Biden’s $1.9 Trillion Relief Plan Includes Bill
$15 minimum wage. President-elect Joe Biden on Thursday revealed plans for a wide-ranging $1.9 trillion stimulus, including key measures for restaurants, especially on the labor front. As part of the relief package, Biden called on Congress to pass a $15 per hour minimum wage. The federal rate has held at $7.25 for more than a decade. Biden’s Thursday proposal would also end tipped minimum wage and sub-minimum wage for people with disabilities—all goals he ran on throughout his campaign. Many states and localities raised wage floors in recent years, including Florida’s Amendment 2, approved just this November, which outlines an increase from $8.56 to $15 by September 30, 2026. It was not clear if the $15 change would be abrupt or phased in over time. Restaurants will be paying close attention regardless.
Serving Up Support for NJ Restaurants, Bars
It’s the dead of winter. And COVID-19 restrictions continue to assail the restaurant and hospitality industry. The NJBIA supported a six-bill package to help restaurants and other small businesses suffering from the economic fallout of COVID-19 – which included a pathway for establishments to expand to 50% capacity if they meet safety measures and there is lower coronavirus activity in their region. One of the bills would allow restaurants to fill more seats by putting up physical barriers around seating areas is six feet of distance is not possible. Another bill would also require the state Division of Alcohol and Beverage Control to waive the $75 permit fee that businesses pay for temporary permits to serve patrons outdoors near their licensed premises during COVID-19. Refunds would be given to businesses that have already paid the fee.
SBA Re-Opening Paycheck Protection Program
To all eligible lenders. The U.S. Small Business Administration, in consultation with the U.S. Treasury Department, will re-open the Paycheck Protection Program (PPP) loan portal to PPP-eligible lenders with $1 billion or less in assets for First and Second Draw applications on Friday, January 15 at 9 a.m. EST. The portal will fully open on Tuesday, January 19 to all participating PPP lenders to submit First and Second Draw loan applications to SBA. Earlier in the week, SBA granted dedicated PPP access to Community Financial Institutions (CFIs) which include Community Development Financial Institutions (CDFIs), Minority Depository Institutions (MDIs), Certified Development Companies (CDCs), and Microloan Intermediaries as part of the agency’s ongoing efforts to reach underserved and minority small businesses. Second Draw PPP Loans are for eligible small businesses with 300 employees or less, that previously received a First Draw PPP Loan and will use or have used the full amount only for authorized uses, and that can demonstrate at least a 25% reduction in gross receipts between comparable quarters in 2019 and 2020. The maximum amount of a Second Draw PPP loan is $2 million.
8 Things You Need to Know
About 2nd round PPP loans. Payroll Protection Program loans are back; application process is streamlined for smaller loans and expenses covered are tax deductible. The latest COVID-19 relief bill, finally passed in late December after months of debate, authorized another round of the Paycheck Protection Program to help restaurants and other small businesses weather the ongoing pandemic. Banks and other financial institutions were able to start lending this week under the program run by the Small Business Administration. The Association worked hard to ensure that the final bill included measures that were overlooked in the original PPP, as well as rectify some imbalances in the program. While very similar to the first round of forgivable loans, this second round does have some differences. Here are some key points:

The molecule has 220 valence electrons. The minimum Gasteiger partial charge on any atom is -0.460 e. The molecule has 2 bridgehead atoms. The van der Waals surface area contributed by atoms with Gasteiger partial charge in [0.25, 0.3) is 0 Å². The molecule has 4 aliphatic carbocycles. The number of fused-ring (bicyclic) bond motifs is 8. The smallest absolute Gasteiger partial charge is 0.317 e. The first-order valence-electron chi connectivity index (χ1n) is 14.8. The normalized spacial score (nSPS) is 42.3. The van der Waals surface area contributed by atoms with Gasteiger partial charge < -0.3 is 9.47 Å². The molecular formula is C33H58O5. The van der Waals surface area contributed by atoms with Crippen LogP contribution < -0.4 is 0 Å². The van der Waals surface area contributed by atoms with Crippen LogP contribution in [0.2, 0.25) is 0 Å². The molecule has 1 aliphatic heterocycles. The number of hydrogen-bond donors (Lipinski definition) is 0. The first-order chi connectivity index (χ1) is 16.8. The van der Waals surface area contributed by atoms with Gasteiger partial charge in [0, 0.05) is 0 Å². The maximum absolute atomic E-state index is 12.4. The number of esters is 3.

Making sense. The kitchen has changed. In recent years, as restaurants adapted to changing consumers and looked for new methods of getting food into their hands, the back of house has evolved along with it. No longer is there simply a kitchen in the back of a serving area. The kitchen could be mobile, or it may be off-site. There are kitchens designed to serve a takeout consumer and kitchens run out of the home. They are more efficient than ever, using robotics and other technologies to improve their operations. The editors of Restaurant Business this week explore the Evolving Kitchen and what its change has meant to the foodservice business.
What Consumers Want in 2021
Be nimble, be quick. The old nursery rhyme, “Jack be nimble, Jack be quick” could sum up the actions of successful restaurant operators in 2020. And, based on our recent survey of 830 US consumers, it’s likely a good mantra for 2021. Insight #1: 30 percent of respondents reported using drive-thru and takeout more or much more than pre-pandemic, and 25 percent increased their use of delivery. Respondents reported forming new habits as a result of the pandemic, primarily turning to contactless, delivery, and takeout options in the wake of stay-at-home orders. Much has already been written about these changes, but our analysts suggest that the stickiness of these behaviors is a good indicator that a different kind of customer will arise out of the post-pandemic ashes. “As dine-in returns, we believe that it won’t replace delivery/pickup,” said our Chief Strategy Officer Joel Davis during a recent Revenue Stream webinar. “A new audience arose during COVID, who recognize the value of delivery/takeaway from their local restaurant or favorite chain. They are likely to continue this behavior after dine-in returns to pre-pandemic levels.”